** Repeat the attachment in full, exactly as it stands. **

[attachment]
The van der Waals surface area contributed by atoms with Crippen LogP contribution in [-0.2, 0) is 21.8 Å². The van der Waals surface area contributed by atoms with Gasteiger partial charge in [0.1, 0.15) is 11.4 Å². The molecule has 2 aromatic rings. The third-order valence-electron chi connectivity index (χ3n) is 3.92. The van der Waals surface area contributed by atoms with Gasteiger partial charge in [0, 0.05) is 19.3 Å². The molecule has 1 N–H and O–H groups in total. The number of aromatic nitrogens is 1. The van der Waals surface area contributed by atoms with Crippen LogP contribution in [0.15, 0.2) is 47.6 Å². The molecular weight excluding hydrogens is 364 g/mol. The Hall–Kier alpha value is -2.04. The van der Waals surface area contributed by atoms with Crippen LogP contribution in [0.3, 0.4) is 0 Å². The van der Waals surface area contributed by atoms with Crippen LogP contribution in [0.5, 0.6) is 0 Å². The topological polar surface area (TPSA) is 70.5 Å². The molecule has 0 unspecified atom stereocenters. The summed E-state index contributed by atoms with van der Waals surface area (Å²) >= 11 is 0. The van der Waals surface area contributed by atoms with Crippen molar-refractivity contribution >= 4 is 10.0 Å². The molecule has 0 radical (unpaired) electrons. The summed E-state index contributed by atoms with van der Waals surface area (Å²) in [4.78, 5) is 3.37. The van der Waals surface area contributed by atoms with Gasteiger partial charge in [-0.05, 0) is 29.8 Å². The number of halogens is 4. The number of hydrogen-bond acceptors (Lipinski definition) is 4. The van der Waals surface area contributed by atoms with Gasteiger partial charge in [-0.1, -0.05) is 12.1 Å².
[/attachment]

The van der Waals surface area contributed by atoms with Crippen LogP contribution in [-0.2, 0) is 21.8 Å². The van der Waals surface area contributed by atoms with Gasteiger partial charge in [0.1, 0.15) is 11.4 Å². The molecule has 2 aromatic rings. The third-order valence-electron chi connectivity index (χ3n) is 3.92. The van der Waals surface area contributed by atoms with Gasteiger partial charge in [0, 0.05) is 19.3 Å². The molecule has 1 N–H and O–H groups in total. The number of aromatic nitrogens is 1. The van der Waals surface area contributed by atoms with Crippen LogP contribution in [0.15, 0.2) is 47.6 Å². The molecular weight excluding hydrogens is 364 g/mol. The Hall–Kier alpha value is -2.04. The van der Waals surface area contributed by atoms with Crippen LogP contribution in [0.3, 0.4) is 0 Å². The van der Waals surface area contributed by atoms with Crippen LogP contribution in [0.5, 0.6) is 0 Å². The topological polar surface area (TPSA) is 70.5 Å². The molecule has 0 unspecified atom stereocenters. The summed E-state index contributed by atoms with van der Waals surface area (Å²) >= 11 is 0. The van der Waals surface area contributed by atoms with Crippen molar-refractivity contribution >= 4 is 10.0 Å². The molecule has 0 radical (unpaired) electrons. The summed E-state index contributed by atoms with van der Waals surface area (Å²) in [4.78, 5) is 3.37. The van der Waals surface area contributed by atoms with Gasteiger partial charge in [-0.05, 0) is 29.8 Å². The number of halogens is 4. The number of hydrogen-bond acceptors (Lipinski definition) is 4. The van der Waals surface area contributed by atoms with Gasteiger partial charge in [-0.1, -0.05) is 12.1 Å².